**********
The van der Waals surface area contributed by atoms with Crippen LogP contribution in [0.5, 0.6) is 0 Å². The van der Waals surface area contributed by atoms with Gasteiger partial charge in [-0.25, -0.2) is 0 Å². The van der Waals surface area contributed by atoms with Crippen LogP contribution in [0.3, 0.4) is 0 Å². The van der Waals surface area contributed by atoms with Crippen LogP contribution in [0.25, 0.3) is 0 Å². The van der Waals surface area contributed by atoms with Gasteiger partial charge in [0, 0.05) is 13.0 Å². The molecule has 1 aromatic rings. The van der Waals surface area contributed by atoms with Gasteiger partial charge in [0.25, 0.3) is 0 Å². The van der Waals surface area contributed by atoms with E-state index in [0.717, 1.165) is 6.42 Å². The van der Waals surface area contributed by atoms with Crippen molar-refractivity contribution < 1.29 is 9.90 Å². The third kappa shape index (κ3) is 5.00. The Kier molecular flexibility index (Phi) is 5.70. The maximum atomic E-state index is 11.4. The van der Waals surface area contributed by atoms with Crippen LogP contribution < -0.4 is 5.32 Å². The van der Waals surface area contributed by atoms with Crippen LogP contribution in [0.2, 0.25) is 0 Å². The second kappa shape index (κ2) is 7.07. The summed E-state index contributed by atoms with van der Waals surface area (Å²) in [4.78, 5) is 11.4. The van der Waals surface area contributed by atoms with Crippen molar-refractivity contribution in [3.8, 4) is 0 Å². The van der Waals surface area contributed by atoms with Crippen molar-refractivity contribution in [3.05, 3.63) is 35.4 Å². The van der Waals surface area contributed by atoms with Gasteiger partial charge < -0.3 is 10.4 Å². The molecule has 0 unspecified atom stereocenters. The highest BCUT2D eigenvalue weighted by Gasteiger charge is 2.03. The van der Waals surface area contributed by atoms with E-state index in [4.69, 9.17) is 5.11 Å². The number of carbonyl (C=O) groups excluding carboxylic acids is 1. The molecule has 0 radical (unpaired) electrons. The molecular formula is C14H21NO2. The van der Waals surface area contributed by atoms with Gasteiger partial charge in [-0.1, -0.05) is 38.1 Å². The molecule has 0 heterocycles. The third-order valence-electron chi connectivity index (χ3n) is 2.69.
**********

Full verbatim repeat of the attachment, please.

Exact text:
The van der Waals surface area contributed by atoms with Crippen LogP contribution in [0.5, 0.6) is 0 Å². The van der Waals surface area contributed by atoms with Gasteiger partial charge in [-0.25, -0.2) is 0 Å². The van der Waals surface area contributed by atoms with Crippen LogP contribution in [0.3, 0.4) is 0 Å². The van der Waals surface area contributed by atoms with Crippen LogP contribution in [0.25, 0.3) is 0 Å². The van der Waals surface area contributed by atoms with Gasteiger partial charge in [0, 0.05) is 13.0 Å². The molecule has 1 aromatic rings. The van der Waals surface area contributed by atoms with Gasteiger partial charge in [0.25, 0.3) is 0 Å². The van der Waals surface area contributed by atoms with E-state index in [0.717, 1.165) is 6.42 Å². The van der Waals surface area contributed by atoms with Crippen molar-refractivity contribution < 1.29 is 9.90 Å². The third kappa shape index (κ3) is 5.00. The Kier molecular flexibility index (Phi) is 5.70. The maximum atomic E-state index is 11.4. The van der Waals surface area contributed by atoms with Crippen LogP contribution < -0.4 is 5.32 Å². The van der Waals surface area contributed by atoms with Crippen LogP contribution in [0.2, 0.25) is 0 Å². The second kappa shape index (κ2) is 7.07. The summed E-state index contributed by atoms with van der Waals surface area (Å²) in [4.78, 5) is 11.4. The van der Waals surface area contributed by atoms with Crippen molar-refractivity contribution in [3.8, 4) is 0 Å². The van der Waals surface area contributed by atoms with Crippen molar-refractivity contribution in [3.05, 3.63) is 35.4 Å². The van der Waals surface area contributed by atoms with Gasteiger partial charge < -0.3 is 10.4 Å². The molecule has 0 unspecified atom stereocenters. The highest BCUT2D eigenvalue weighted by Gasteiger charge is 2.03. The van der Waals surface area contributed by atoms with E-state index in [4.69, 9.17) is 5.11 Å². The number of carbonyl (C=O) groups excluding carboxylic acids is 1. The molecule has 0 radical (unpaired) electrons. The molecular formula is C14H21NO2. The van der Waals surface area contributed by atoms with Gasteiger partial charge in [-0.1, -0.05) is 38.1 Å². The molecule has 0 heterocycles. The third-order valence-electron chi connectivity index (χ3n) is 2.69.